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Donald J. Trump could join the ranks of Thomas Jefferson and John Quincy Adams on January 6th, 2021. The United States Constitution in Article Two, Section 1, Clause 3, later modified by the 12th Amendment in 1804, calls for a process known as a “contested election”. This procedure addresses the problem raised when a presidential or vice-presidential candidate has not obtained enough electoral votes in an election. At that point, in the case of a contested presidential election, it calls for the House of Representatives to hold a special election to cast one vote per state for one of the candidates, thereby electing the nation’s chief executive.
Why might this obscure constitutional mechanism be relevant now? Unbeknown to some (or many), the 2020 presidential election is, in fact, being disputed. Contested presidential elections in the United States are not new. They go back as far as 1796 and have occurred, in total, on six previous occasions (1796, 1800, 1824, 1860, 1876 and 2000). Additionally, there have been elections, that while not technically disputed, certainly were tainted with questionable integrity issues such as with Grover Cleveland and Benjamin Harrison in 1888, and in 1960, the election of Richard Nixon versus John F. Kennedy.
In other words, the matter of a contested election is not a novelty in American politics. It must be emphasized, however, that not all contested electoral processes have qualified for and undergone a contested election.
This unique and rarely used constitutional instrument for resolving the problem of electoral vote insufficiency, has been employed exclusively on two occasions in the presidential realm and once in a vice-presidential electoral stalemate (1837). The election of 1800 between Thomas Jefferson and Aaron Burr, presented a situation where both candidates received an equal number of electoral votes. This forced a contested election the following year in the House of Representatives.
On February 17th, 1801, Jefferson was proclaimed the winner after 36 ballot attempts. The 1825 contested election, ensuing from a lack of a majority vote for any presidential candidate in the electoral campaign of 1824, handed the presidency to John Quincy Adams. This happened, surprisingly enough, despite Andrew Jackson having won a plurality of both the popular and electoral votes in that 1824 election.
To safeguard American democracy, the Constitution grants ultimate authority to the state legislatures in choosing the electors who will emit the corresponding votes on behalf of that state. The 2020 presidential election quickly generated validity challenges given the overwhelming irregularities that transpired. The presumed fraud, to be clear, in and of itself does not trigger a contested election.
However, once Georgia, Pennsylvania, Nevada, Arizona, Michigan, Wisconsin, and New Mexico emitted two separate groups of electors on December 14th, one for President Trump, validated by the state legislatures, and the other certified by the governors for former vice-president Biden, a clear signal has been sent that a contested election has a high possibility of taking place. It would mark the third time in America’s history that it happen.
Why did these seven states issue two groups of electors? As a result of the sworn testimony of witnesses and the formidable evidence presented before the state legislatures addressing the bombastic anomalies that took place in the 2020 elections, the state legislators exercised their constitutional duties and selected electors. The seven states mentioned will have conflicting electors on January 6th, the day Congress meets to count the electoral votes, thereby expanding the feasibility that a contested election could be held.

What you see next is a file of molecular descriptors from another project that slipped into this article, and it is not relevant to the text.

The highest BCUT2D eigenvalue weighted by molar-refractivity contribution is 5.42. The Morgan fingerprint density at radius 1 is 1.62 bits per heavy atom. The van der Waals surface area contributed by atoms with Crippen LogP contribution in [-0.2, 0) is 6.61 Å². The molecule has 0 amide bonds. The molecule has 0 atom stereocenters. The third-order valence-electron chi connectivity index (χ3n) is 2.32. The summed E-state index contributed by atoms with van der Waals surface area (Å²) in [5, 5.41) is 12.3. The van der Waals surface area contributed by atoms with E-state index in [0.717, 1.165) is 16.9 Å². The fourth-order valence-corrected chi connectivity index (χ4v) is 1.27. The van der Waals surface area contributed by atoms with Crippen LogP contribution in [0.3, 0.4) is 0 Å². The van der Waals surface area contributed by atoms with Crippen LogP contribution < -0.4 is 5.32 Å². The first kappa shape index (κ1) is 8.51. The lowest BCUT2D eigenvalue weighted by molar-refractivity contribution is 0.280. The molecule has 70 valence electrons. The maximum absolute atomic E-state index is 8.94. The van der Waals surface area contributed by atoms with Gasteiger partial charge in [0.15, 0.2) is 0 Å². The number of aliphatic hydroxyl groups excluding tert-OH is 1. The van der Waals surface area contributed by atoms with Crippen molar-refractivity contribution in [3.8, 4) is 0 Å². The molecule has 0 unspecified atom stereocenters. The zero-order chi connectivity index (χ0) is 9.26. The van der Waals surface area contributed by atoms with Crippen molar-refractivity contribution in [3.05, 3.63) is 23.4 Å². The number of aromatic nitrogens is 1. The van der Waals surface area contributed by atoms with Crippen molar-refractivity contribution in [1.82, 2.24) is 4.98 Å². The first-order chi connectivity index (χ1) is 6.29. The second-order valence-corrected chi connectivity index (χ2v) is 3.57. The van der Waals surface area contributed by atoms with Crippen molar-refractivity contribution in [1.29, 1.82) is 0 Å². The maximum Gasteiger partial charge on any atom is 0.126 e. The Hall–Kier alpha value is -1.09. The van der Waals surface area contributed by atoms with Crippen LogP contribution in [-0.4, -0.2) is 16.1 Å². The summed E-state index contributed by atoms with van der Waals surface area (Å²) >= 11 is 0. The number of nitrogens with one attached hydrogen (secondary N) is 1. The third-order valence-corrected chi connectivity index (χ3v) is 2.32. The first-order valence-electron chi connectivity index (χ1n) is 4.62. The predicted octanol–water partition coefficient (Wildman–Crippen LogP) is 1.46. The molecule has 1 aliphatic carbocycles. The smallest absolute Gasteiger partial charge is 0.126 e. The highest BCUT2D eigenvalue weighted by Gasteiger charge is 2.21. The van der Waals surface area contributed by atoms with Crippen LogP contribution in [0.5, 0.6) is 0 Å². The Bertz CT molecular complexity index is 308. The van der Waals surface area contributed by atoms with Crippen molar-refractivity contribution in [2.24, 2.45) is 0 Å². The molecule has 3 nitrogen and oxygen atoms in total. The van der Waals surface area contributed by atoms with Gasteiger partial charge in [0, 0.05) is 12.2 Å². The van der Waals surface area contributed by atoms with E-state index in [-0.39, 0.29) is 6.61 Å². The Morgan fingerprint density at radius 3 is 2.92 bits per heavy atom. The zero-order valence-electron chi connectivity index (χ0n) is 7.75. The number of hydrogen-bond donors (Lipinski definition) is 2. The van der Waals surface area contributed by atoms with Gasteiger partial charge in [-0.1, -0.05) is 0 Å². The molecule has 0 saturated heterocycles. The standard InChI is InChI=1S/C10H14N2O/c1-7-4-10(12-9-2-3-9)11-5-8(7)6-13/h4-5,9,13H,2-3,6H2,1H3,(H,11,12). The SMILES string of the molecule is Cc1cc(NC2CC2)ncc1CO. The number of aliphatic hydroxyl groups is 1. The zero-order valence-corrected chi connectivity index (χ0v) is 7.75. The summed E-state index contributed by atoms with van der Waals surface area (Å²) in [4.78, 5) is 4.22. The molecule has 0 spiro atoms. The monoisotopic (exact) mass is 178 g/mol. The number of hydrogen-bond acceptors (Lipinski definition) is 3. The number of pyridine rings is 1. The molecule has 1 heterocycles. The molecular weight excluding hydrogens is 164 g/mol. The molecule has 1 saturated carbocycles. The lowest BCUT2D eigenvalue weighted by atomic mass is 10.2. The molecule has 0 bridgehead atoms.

Vice President Mike Pence, as President of the Senate, will preside this joint session of Congress in the House. Given the fact that he is bestowed with the authority to raise the issue of the inherent conflicts presented by dual electors for those seven states, and the part that they will play in the electoral vote tally, seconded objections from other elected officials may trigger the historic realization of a contested election.
It is most obvious that we are witnessing history unfold and an enormous tests of the fortitude of American democracy and of the value of constitutional instruments that the Founding Fathers elaborated to resolve problems of inconsistencies, with high standards of election integrity, and the lack of the required electoral votes to be elected president.
If one were to limit one’s source of information to the establishment mainstream media, one might conclude that Joe Biden won on November 3rd. After all he did give a victory speech in the wee hours of that very election night, the press called it for him, and proceeded thereafter to address Biden as the “president-elect”. That scenario, however, goes against the established norms for settling disputed elections. It conspires against democracy.
January 6th is the Day of the Epiphany, a Christian feast day celebrating the revelation of God, through Jesus Christ to the Gentiles. It is also known as Three Kings’ Day. In many Christian nations, particularly in Latin America and Europe, it is a tradition to exchange gifts as a symbol on this day. The word epiphany bears out the notion of an illuminating consummation. Perhaps America and its republic will have a parallel experience on that day.
Julio M Shiling, political scientist, writer, director of Patria de Martí and The Cuban American Voice, lecturer and media commentator. A native of Cuba, he currently lives in the United States. Twitter: @JulioMShiling // Julio es politólogo, escritor, director de Patria de Martí y The Cuban American Voice. Conferenciante y comentarista en los medios. Natural de Cuba, vive actualmente en EE UU.